Adding Mindfulness When You Don’t Have Time

One of the biggest struggles that I have found in adding mindfulness into my classes is time.  Let’s face it, so often we feel like we don’t even have time to get through all of the curriculum and other things that we are required to do.  So, how in the world are we going to fit in (and justify) something else?

First, let me repeat again how important I find mindfulness for so many reasons.  It has been one of the most beneficial things that I have done for myself and for my students.  Keeping that in mind and really believing in what I am doing has helped me to make it a priority in my classroom.  It has also kept me passionate to learn everything that I can about it and in turn has allowed me to articulate to administrators, parents and colleagues why I do it.  Teacher friends, I cannot say enough about how important it is to understand the research behind what you are doing with mindfulness as well as how important it is to be practicing it in your own life.  If you do not see the benefits and the changes that it makes in you, you will have a very difficult time helping your students know why they are doing it.  If you want mindfulness to grow in your school and school community, you must get others on board with you.  Many may see it as “just another thing” and some may even see it as a very “hippie” or “granola” thing and may dismiss it.  Having a clear understanding and a reason for doing it will help you to win them over.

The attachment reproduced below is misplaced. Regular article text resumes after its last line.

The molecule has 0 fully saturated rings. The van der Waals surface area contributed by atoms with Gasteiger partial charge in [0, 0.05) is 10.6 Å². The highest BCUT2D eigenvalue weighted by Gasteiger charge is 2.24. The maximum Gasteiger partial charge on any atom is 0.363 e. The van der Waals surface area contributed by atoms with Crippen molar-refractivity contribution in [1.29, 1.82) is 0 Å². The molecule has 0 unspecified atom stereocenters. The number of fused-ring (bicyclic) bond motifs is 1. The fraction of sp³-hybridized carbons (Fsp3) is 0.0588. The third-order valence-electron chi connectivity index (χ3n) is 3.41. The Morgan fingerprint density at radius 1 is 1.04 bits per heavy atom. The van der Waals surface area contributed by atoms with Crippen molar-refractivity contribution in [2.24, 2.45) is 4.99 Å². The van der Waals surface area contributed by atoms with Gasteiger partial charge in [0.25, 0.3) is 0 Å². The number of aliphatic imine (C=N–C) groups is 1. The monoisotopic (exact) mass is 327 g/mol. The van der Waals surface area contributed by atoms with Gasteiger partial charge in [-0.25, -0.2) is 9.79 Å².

One new way of incorporating mindfulness that I am trying is having my students take a pause for a “class breath”.  This is something that came out of a great seminar that I recently attended.  I started by talking to my students about wanting to be able to give them more opportunities to practice mindfulness in the confines of our 4Oish minute class.  We talked again about all the ways that simple breathing can help us (this was a topic that I introduced early on in the year when we started mindfulness).   I have the students take a deep breath while placing one hand on their chest and the other on their belly.  I wanted them to pay close attention to breathing in a way where they not only felt their chest move, but also felt the breath all the way into their belly.  I shared that I would from time to time during class announce that it was time for a class breath.  I count to three and together we all just take a simple deep breath.

This is new.  In fact today is the first day that I have used this technique.  However, immediately I noticed that not only was it a really great way to collectively focus students without needed to be loud and disruptive, but it is also a great way to refocus and calm myself.  Everything about the class seemed to take pause and it feels so much less hectic.  We all have days where our patience is shot and we think that there is no way we will make it through the day.  When you are feeling that way, I challenge you to try taking a simple deep breath before you address your students and even invite them to do it with you!!

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